These assertations and rumors of Ray's ruthlessness and even cruelty were an integral part of his effectiveness at running his network of crackhouses smoothly. Regular displays of violence are essential for preventing rip-offs by colleagues, customers, and professional hold-up artists. Indeed, upward mobility in the underground economy of the street-dealing world requires a systematic and effective use of violence against one's colleagues, one's neighbor's, and, to a certain extent, against oneself. Behavior that appears irrationally violent, "barbaric," and ultimately self-destructive to the outsider, can be reinterpreted according to the logic of the underground economy as judicious public relations and long-term investment in one's "human capital development."The point here is not to make an approving moral judgement, it is to set judgements aside to study how a society works.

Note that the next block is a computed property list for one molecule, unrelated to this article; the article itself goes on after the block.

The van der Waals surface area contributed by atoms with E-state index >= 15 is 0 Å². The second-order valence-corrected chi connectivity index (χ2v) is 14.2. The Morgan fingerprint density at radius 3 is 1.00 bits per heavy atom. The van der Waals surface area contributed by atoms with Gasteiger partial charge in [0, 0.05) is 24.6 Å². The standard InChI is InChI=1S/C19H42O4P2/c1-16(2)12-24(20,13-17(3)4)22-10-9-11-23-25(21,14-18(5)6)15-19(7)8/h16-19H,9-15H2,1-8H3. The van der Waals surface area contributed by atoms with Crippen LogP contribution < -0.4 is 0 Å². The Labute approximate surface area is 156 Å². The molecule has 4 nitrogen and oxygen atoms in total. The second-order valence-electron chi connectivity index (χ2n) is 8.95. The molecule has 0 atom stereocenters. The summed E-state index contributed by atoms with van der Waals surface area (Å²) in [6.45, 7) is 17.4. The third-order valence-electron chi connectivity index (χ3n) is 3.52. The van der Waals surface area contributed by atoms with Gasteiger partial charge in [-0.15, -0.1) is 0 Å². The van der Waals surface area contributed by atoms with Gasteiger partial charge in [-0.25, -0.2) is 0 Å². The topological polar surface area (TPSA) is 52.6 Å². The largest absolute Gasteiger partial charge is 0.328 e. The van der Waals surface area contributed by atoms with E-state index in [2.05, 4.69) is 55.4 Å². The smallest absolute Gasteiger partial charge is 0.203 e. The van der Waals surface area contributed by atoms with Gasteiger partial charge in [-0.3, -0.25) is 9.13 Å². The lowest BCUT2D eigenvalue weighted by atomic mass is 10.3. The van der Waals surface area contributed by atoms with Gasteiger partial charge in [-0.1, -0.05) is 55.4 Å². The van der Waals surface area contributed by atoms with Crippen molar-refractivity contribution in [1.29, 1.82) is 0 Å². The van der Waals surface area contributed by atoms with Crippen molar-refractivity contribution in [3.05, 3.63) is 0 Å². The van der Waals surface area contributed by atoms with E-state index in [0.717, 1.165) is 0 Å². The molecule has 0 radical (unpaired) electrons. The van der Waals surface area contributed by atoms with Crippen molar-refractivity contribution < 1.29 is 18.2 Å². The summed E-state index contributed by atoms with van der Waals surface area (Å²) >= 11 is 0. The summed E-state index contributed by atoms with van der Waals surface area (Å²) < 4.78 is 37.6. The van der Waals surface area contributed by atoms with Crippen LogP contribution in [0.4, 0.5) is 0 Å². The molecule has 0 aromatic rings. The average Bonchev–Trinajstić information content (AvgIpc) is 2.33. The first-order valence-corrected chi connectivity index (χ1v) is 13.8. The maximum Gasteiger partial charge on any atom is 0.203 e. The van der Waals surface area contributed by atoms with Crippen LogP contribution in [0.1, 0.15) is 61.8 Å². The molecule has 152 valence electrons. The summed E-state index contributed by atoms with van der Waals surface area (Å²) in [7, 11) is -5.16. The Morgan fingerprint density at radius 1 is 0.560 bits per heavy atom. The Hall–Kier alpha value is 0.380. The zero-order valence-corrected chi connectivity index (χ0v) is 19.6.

Another point occured to me as I was reading the book. The first chapter is called, "Violating Apartheid in the United States." This isn't a random slur on the country, but something backed up by observations of racism form a number of sources, including white police officers who thought a white drug-addict (which Bourgois was mistaken for) should be getting his crack from other whites, not Latinos. A fanatical campaing for purging leftism from academica could easily bar this book for daring to make these observations, keeping students from this informative and fascinating first in social science.